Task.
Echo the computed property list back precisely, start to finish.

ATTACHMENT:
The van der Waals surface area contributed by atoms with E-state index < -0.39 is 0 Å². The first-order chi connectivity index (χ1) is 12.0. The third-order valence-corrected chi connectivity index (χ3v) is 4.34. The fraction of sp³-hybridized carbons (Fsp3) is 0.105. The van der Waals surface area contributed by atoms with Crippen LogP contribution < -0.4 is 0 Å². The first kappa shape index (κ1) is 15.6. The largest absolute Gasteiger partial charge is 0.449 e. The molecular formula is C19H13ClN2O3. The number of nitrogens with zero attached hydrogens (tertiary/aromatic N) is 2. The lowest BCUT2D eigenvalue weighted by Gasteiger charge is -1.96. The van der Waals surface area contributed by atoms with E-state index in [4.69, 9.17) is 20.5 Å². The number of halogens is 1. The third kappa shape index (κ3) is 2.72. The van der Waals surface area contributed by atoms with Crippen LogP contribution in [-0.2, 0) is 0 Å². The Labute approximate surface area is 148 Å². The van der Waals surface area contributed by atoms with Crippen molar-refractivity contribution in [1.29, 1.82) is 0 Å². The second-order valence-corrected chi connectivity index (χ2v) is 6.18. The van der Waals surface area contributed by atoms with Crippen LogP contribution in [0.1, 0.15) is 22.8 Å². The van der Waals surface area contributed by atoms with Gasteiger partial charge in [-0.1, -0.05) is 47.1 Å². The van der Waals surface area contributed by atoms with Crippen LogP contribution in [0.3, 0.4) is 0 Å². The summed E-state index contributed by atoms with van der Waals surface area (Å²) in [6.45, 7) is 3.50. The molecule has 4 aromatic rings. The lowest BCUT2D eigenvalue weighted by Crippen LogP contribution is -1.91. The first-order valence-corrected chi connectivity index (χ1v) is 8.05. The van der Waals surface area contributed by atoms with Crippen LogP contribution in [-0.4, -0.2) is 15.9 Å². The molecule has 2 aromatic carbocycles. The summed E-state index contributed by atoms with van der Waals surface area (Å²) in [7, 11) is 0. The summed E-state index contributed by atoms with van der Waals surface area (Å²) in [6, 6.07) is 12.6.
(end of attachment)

The van der Waals surface area contributed by atoms with E-state index < -0.39 is 0 Å². The first-order chi connectivity index (χ1) is 12.0. The third-order valence-corrected chi connectivity index (χ3v) is 4.34. The fraction of sp³-hybridized carbons (Fsp3) is 0.105. The van der Waals surface area contributed by atoms with Crippen LogP contribution < -0.4 is 0 Å². The first kappa shape index (κ1) is 15.6. The largest absolute Gasteiger partial charge is 0.449 e. The molecular formula is C19H13ClN2O3. The number of nitrogens with zero attached hydrogens (tertiary/aromatic N) is 2. The lowest BCUT2D eigenvalue weighted by Gasteiger charge is -1.96. The van der Waals surface area contributed by atoms with E-state index in [4.69, 9.17) is 20.5 Å². The number of halogens is 1. The third kappa shape index (κ3) is 2.72. The van der Waals surface area contributed by atoms with Crippen LogP contribution in [-0.2, 0) is 0 Å². The Labute approximate surface area is 148 Å². The van der Waals surface area contributed by atoms with Crippen molar-refractivity contribution in [1.29, 1.82) is 0 Å². The second-order valence-corrected chi connectivity index (χ2v) is 6.18. The van der Waals surface area contributed by atoms with Crippen LogP contribution in [0.1, 0.15) is 22.8 Å². The van der Waals surface area contributed by atoms with Gasteiger partial charge in [-0.1, -0.05) is 47.1 Å². The van der Waals surface area contributed by atoms with Crippen LogP contribution in [0.3, 0.4) is 0 Å². The summed E-state index contributed by atoms with van der Waals surface area (Å²) in [6.45, 7) is 3.50. The molecule has 4 aromatic rings. The lowest BCUT2D eigenvalue weighted by Crippen LogP contribution is -1.91. The first-order valence-corrected chi connectivity index (χ1v) is 8.05. The van der Waals surface area contributed by atoms with Crippen LogP contribution in [-0.4, -0.2) is 15.9 Å². The molecule has 2 aromatic carbocycles. The summed E-state index contributed by atoms with van der Waals surface area (Å²) in [7, 11) is 0. The summed E-state index contributed by atoms with van der Waals surface area (Å²) in [6, 6.07) is 12.6.